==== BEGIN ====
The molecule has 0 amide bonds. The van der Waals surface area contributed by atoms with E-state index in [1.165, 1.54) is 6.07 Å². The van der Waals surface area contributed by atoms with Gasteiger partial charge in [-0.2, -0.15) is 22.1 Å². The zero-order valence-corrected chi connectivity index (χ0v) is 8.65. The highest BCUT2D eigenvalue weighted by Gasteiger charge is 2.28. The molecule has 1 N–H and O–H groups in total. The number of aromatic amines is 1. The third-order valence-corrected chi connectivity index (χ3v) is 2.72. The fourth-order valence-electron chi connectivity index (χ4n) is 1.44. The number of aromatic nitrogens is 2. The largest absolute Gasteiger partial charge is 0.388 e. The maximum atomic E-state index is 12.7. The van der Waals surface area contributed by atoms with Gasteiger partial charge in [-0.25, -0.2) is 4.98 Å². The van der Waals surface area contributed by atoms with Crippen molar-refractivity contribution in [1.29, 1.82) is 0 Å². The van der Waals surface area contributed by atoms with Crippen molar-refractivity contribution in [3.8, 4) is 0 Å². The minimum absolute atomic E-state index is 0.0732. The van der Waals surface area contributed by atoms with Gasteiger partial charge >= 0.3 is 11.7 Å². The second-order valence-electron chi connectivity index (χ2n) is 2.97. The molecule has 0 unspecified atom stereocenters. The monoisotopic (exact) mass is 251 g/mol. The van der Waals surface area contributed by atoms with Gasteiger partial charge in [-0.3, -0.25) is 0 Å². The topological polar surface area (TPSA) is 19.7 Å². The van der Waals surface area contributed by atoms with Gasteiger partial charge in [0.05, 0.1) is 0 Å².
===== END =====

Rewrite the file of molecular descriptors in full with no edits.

The molecule has 0 amide bonds. The van der Waals surface area contributed by atoms with E-state index in [1.165, 1.54) is 6.07 Å². The van der Waals surface area contributed by atoms with Gasteiger partial charge in [-0.2, -0.15) is 22.1 Å². The zero-order valence-corrected chi connectivity index (χ0v) is 8.65. The highest BCUT2D eigenvalue weighted by Gasteiger charge is 2.28. The molecule has 1 N–H and O–H groups in total. The number of aromatic amines is 1. The third-order valence-corrected chi connectivity index (χ3v) is 2.72. The fourth-order valence-electron chi connectivity index (χ4n) is 1.44. The number of aromatic nitrogens is 2. The largest absolute Gasteiger partial charge is 0.388 e. The maximum atomic E-state index is 12.7. The van der Waals surface area contributed by atoms with Gasteiger partial charge in [-0.25, -0.2) is 4.98 Å². The van der Waals surface area contributed by atoms with Crippen molar-refractivity contribution in [1.29, 1.82) is 0 Å². The van der Waals surface area contributed by atoms with Crippen molar-refractivity contribution in [3.8, 4) is 0 Å². The minimum absolute atomic E-state index is 0.0732. The van der Waals surface area contributed by atoms with Gasteiger partial charge >= 0.3 is 11.7 Å². The second-order valence-electron chi connectivity index (χ2n) is 2.97. The molecule has 0 unspecified atom stereocenters. The monoisotopic (exact) mass is 251 g/mol. The van der Waals surface area contributed by atoms with Gasteiger partial charge in [-0.3, -0.25) is 0 Å². The topological polar surface area (TPSA) is 19.7 Å². The van der Waals surface area contributed by atoms with Gasteiger partial charge in [0.05, 0.1) is 0 Å².